Mom at Last: How I Never Gave Up On Becoming a Mother
An excerpt from the book:
Mom at Last: How I Never Gave Up On Becoming a Mother Written by Sharon Simons, The Founder of Mom at Last
The baby house hasn’t seen new paint in decades. That’s what they call it, the baby house…is concrete block covered in dirty stucco and the facade has a slightly depressing rhythm to it: stucco and window and patches of exposed concrete repeated in long horizontal bands across the front of the building. It doesn’t look anything like a house for babies, wanted or otherwise.
The air inside our car is heavy and smells of cigarettes, sausage, and mayonnaise. We sit there at the edge of a dirt parking lot for a long moment and stare out the window. By “we” I mean my husband, Rick,and me in the back seat, and in the front, our interpreter in her punkish ballcap and a bulky Russian driver. Outside, the sky is not entirely gray blue, but strangely the same gray-blue of the baby house. As I sit here staring out the window, what strikes me, other than the bleakness of the place, is that there isn’t a baby, a child, or a wayward teen in sight.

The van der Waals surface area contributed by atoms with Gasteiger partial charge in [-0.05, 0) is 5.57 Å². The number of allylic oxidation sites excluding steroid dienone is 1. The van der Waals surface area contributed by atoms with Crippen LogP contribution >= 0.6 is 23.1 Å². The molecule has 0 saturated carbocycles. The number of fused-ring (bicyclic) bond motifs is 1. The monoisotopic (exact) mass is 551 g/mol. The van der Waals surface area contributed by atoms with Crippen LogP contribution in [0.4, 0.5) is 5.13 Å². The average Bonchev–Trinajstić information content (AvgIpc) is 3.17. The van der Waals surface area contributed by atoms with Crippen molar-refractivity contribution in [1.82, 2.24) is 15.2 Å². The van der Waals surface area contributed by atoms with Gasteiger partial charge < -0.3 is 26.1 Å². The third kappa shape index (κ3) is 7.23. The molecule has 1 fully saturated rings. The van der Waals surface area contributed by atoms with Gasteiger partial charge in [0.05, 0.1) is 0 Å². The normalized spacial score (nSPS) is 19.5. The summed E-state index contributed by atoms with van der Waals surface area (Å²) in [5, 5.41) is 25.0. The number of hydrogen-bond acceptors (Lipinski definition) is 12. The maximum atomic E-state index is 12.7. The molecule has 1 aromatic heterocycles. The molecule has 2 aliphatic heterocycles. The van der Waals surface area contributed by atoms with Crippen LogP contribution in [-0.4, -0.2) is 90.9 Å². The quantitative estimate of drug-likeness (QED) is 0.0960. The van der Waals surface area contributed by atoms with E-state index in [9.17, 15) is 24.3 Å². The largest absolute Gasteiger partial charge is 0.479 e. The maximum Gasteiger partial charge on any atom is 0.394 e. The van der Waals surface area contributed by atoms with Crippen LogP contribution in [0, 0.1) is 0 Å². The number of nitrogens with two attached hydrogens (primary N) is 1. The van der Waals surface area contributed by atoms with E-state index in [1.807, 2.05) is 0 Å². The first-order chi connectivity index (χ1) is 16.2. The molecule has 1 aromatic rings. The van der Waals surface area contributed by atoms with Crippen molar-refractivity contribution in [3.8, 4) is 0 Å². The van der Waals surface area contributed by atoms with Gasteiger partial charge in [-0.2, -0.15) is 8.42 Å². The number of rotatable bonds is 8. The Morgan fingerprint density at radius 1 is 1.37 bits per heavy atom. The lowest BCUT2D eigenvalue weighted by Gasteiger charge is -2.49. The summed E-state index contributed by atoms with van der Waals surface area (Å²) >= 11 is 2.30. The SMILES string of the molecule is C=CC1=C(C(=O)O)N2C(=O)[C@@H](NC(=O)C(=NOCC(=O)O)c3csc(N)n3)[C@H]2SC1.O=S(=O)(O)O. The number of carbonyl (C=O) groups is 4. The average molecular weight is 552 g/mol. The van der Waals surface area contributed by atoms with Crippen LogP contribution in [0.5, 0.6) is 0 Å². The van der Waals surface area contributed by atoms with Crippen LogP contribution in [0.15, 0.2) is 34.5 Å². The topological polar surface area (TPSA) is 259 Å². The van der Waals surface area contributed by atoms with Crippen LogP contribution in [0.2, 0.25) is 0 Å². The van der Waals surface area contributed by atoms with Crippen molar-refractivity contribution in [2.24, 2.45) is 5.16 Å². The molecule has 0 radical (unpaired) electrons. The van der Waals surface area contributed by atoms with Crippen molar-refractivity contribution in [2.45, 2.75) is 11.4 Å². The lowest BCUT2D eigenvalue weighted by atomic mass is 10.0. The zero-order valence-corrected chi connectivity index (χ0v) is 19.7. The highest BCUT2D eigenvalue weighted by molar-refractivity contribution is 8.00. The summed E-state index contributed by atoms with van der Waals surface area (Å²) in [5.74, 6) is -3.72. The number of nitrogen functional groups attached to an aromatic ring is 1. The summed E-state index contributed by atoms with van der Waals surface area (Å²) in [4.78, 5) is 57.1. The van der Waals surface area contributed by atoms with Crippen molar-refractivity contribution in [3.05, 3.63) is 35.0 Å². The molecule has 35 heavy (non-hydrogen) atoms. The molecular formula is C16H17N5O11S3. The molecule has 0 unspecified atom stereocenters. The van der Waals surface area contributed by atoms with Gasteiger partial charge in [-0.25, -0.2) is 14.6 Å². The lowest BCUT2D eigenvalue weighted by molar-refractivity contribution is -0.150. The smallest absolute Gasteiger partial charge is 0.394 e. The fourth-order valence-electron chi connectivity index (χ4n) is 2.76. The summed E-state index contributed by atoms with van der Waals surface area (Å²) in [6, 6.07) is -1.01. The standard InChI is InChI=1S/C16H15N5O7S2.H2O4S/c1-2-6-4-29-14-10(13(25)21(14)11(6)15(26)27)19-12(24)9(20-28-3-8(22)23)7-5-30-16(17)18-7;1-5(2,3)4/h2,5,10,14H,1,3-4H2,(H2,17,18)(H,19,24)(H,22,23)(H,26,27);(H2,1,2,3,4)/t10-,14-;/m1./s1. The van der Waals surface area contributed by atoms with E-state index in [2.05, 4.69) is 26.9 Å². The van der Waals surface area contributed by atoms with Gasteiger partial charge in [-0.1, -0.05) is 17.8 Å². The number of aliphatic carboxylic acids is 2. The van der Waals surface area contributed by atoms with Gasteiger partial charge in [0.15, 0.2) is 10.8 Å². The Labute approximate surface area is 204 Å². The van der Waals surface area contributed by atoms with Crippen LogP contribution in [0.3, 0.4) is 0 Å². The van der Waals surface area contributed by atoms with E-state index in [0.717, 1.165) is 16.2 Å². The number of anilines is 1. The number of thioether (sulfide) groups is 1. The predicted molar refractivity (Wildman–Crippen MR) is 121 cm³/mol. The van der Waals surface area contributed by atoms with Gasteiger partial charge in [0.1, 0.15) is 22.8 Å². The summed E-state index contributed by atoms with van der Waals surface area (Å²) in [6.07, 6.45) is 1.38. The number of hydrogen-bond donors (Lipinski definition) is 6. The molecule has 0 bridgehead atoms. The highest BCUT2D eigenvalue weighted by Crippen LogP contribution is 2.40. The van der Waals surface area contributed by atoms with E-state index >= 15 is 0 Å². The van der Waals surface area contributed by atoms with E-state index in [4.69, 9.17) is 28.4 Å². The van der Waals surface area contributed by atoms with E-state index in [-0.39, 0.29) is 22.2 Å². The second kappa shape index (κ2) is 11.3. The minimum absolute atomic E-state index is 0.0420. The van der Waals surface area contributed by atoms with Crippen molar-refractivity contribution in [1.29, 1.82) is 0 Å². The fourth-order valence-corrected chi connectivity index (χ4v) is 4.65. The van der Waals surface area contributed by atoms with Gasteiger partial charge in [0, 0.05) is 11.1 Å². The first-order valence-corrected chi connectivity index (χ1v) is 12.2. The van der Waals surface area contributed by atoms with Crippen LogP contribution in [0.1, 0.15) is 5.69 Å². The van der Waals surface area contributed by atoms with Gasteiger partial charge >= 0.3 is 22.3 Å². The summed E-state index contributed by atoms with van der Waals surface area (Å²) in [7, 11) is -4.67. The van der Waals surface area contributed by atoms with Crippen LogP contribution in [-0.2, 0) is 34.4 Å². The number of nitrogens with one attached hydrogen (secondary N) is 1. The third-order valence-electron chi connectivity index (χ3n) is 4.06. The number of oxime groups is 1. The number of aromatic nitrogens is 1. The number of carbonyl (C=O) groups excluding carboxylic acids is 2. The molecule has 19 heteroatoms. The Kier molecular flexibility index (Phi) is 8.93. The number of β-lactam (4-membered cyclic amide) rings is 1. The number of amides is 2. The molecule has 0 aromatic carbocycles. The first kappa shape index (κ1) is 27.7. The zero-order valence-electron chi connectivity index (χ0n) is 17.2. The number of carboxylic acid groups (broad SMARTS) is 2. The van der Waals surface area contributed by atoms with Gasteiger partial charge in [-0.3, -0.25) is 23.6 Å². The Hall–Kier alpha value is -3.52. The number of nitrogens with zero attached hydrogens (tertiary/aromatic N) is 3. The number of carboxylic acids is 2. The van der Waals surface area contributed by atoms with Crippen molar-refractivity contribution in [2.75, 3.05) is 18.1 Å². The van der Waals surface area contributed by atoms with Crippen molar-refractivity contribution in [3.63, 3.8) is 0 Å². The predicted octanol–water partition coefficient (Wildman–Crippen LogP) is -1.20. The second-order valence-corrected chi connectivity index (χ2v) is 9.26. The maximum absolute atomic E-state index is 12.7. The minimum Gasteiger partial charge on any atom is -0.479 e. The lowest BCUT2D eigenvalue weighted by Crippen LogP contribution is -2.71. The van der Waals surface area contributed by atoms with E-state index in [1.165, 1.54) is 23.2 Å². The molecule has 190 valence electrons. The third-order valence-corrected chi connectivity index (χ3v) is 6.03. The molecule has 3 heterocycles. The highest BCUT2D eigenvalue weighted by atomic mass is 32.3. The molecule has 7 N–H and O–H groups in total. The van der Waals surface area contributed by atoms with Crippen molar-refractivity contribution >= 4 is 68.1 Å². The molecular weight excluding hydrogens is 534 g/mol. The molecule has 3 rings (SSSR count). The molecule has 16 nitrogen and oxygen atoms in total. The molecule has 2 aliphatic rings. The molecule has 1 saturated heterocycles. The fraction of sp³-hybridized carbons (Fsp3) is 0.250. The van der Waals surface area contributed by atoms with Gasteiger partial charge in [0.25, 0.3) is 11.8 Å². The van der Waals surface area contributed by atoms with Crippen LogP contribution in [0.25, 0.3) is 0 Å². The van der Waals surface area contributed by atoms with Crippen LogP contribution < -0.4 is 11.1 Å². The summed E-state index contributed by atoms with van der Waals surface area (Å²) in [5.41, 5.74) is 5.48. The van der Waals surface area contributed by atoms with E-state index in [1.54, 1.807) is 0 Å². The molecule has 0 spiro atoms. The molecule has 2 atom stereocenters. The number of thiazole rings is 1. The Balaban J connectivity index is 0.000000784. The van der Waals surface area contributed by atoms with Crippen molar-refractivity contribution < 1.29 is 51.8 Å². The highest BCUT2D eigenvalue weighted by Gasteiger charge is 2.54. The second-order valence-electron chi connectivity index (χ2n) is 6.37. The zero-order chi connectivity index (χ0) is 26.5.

But it’s time to enter the baby house and see our real flesh and blood boys for the first time.
“This is it,” Rick says. “Here we go.”
I look at him and smile because that’s what I do, a woman who hankers for the bright side of things, the good and the positive. If I have to, I’m perfectly willing to put on blinders and blot out all the ugliness in the world, if it helps me get what I want. And right now I want inside the baby house.
I reach for the door handle and this little gesture sets everyone in motion. We crawl out of the minivan and I take a deep breath and grip the two little brown teddy bears we brought with us. Rick holds a bag of baby clothing and a few other items and hustles us inside. The lobby of the baby house is a spiritless dump, describing it as “cozy” or even “welcoming,” would be a blatant lie. Again, no babies. I learn later that we are not allowed to see any of the other orphans and thus they are hidden conveniently out of sight. I want nothing so much as to hold my baby boys, precious little Siberian tikes I have only glimpsed in photos thirty-five days ago. In one photo Dmitry is dressed in a pink jumpsuit and he stares up at the camera, frowning, his mouth slightly open, ready to say something quirky or maybe angry. Sergey is dressed in a black and yellow bumblebee outfit, arms in the air, and he has this loving, needy look in his eye.
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